The main obstacle to this “Oil Groups Dream” is of course lack of security, which greatly magnifies risks. Iraq needs to be under firm, strategic military control. This means that it must be ruled over by either a strong but exceedingly compliant state or by an imperial force (or more likely some combination of the two). Only in this way can the decades-long production-sharing agreements and the vast potential profits to be derived from them be secured. As the same BP official states, “The security situation would have to improve dramatically if oil companies like us were to commit themselves to long-term exploration and development.” This boils down to finding a way of making sure that the Iraqi oil fields remain within the U.S. empire.
It is from this vantage point, in which Iraqi oil looms ever larger, that we can understand the main features of the Iraq Study Group Report, the most comprehensive plan yet available for ending the war in Iraq while securing U.S. power over the country. Contrary to the initial media accounts, this report by the bipartisan foreign policy “realists” (James Baker III, Lee Hamilton, and their co-authors) is not simply about how the United States can exit from Iraq. Rather it seeks to do so while retaining the spoils seized in the war. Maintaining control over Iraq thus still takes precedence over complete withdrawal. The empire it seems has not yet admitted failure and while wounded is still seeking to dictate the terms.
The Iraq Study Group actually envisions a “surge” of U.S. troops in Iraq in the immediate future to accelerate the formation of a strong Iraqi army and to stabilize Baghdad. Thus their report states that “the United States should significantly increase the number of U.S. military personnel, including combat troops, imbedded in and supporting Iraqi Army units.”
Indeed, the bipartisan “realists” envision something more like a partial withdrawal and redeployment of U.S. forces than a complete withdrawal from Iraq. Here it is important to recognize that despite the report’s insistence that “all combat brigades not necessary for force protection could be out of Iraq” by early 2008, this is understood as still leaving a large role for U.S. troops: in the areas of “force protection,” as “units embedded with Iraqi forces, in rapid-reaction and special operations teams, and in training, equipping, advising . . . and search and rescue” . . . as well as intelligence and other support operations — all of which are included in the Iraq Study Group Report recommendations. Indeed, the plan offered by the Iraq Study Group would involve multiplying by as much as five times the number of U.S. troops embedded in Iraqi forces for an indefinite period.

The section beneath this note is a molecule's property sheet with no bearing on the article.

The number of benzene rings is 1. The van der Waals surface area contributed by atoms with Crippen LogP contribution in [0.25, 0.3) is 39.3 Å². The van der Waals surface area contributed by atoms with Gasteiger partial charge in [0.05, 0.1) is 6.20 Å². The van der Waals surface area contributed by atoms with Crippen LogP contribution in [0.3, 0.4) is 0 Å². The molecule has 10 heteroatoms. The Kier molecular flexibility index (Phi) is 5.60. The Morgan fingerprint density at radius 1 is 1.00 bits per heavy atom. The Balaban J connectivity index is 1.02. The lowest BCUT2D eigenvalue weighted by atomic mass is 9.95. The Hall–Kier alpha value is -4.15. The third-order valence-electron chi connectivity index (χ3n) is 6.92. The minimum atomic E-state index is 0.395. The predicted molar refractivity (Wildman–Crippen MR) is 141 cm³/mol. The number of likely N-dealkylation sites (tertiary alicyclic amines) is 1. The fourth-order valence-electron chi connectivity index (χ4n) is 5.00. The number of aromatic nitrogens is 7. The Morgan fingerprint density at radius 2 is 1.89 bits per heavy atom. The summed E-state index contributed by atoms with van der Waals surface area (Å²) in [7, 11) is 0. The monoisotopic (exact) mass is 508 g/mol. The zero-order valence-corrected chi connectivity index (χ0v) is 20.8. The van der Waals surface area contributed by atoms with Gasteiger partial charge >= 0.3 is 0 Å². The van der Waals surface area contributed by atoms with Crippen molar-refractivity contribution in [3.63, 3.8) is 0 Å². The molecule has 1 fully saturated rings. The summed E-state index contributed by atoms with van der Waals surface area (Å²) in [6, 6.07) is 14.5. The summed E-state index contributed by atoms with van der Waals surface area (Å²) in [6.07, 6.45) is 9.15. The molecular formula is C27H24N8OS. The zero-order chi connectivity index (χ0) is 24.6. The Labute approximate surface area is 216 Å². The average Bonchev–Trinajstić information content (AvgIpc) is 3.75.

Further, we are told that “a vital mission of the U.S. military would be to maintain [indefinitely] rapid-reaction teams and special operations teams. These teams would be available to undertake strike missions against al Qaeda in Iraq when the opportunity arises, as well as for other missions considered vital by the U.S. commander in Iraq.” The U.S. would also continue to train the Iraq police forces, while moving the “police commandos” of the national police (paramilitary death squads originally promoted by the United States — see “Notes from the Editors,” Monthly Review, May 2006) into the Iraqi Army, where the United States would have greater control over their counterinsurgency operations
In case there should be a misunderstanding about the continuing U.S. military role in Iraq, the report explicitly states: “Even after the United States has moved all combat brigades out of Iraq we would maintain a considerable military presence in the region, with our still significant force in Iraq and with our powerful air, ground, and naval deployments in Kuwait, Bahrain, and Qatar, as well as an increased presence in Afghanistan” (italics added). These forces would be available to support the Iraqi government, block the disintegration of the country, fight terrorism, train equip and support the Iraqi troops, and deter foreign aggression. In short, they would be available for all conceivable military missions necessary to control Iraq and to limit its “sovereignty” to that of a subservient neo-colony.
The Iraq Study Group’s widely noted Recommendation 22 underscores that “the President should state that the United States does not seek permanent military bases in Iraq.” But the next sentence in that recommendation undermines the first by declaring: “If the Iraq government were to request a temporary base or bases, then the U.S. government could consider that request as it would in the case of any other government.” Such “temporary” bases can obviously be of very long duration.
The most ominous statement in the Iraq Study Group Report relates to the dismemberment of the country. The United States, the report says, should not support political “devolution to three regions” and thus the weakening, as critics suggest, of a strong Arab oil state. Nevertheless: “If events were to move irreversibly in this direction, the United States should manage the situation to . . . minimize regional instability. The United States should support as much as possible central control by government authorities in Baghdad, particularly on the question of oil revenues.” Although this might be read as U.S. support for stability in Iraq and for fair distribution of oil, it is more credible to understand it as a statement of the need to maintain the empire of oil, above all other ends: including the continuation of Iraq as viable a nation-state, and the prevention of its dismemberment.
All of this points to the fact that the U.S. empire has not entirely failed in Iraq, at least not yet. From the standpoint of powerful vested interests in the United States, the Iraq War may still be seen as worth the costs. Oil after all is more valuable than blood, especially the blood of others (including the innocent). Iraq may be a political disaster but it remains an economic and geopolitical prize of incalculable dimensions. As a result the empire is not yet letting go. We remain in an age of Naked Imperialism.
John Bellamy Foster is professor of sociology at the University of Oregon, author of Marx’s Ecology, The Vulnerable Planet, Ecology Against Capitalism, and Naked Imperialism and editor of Monthly Review.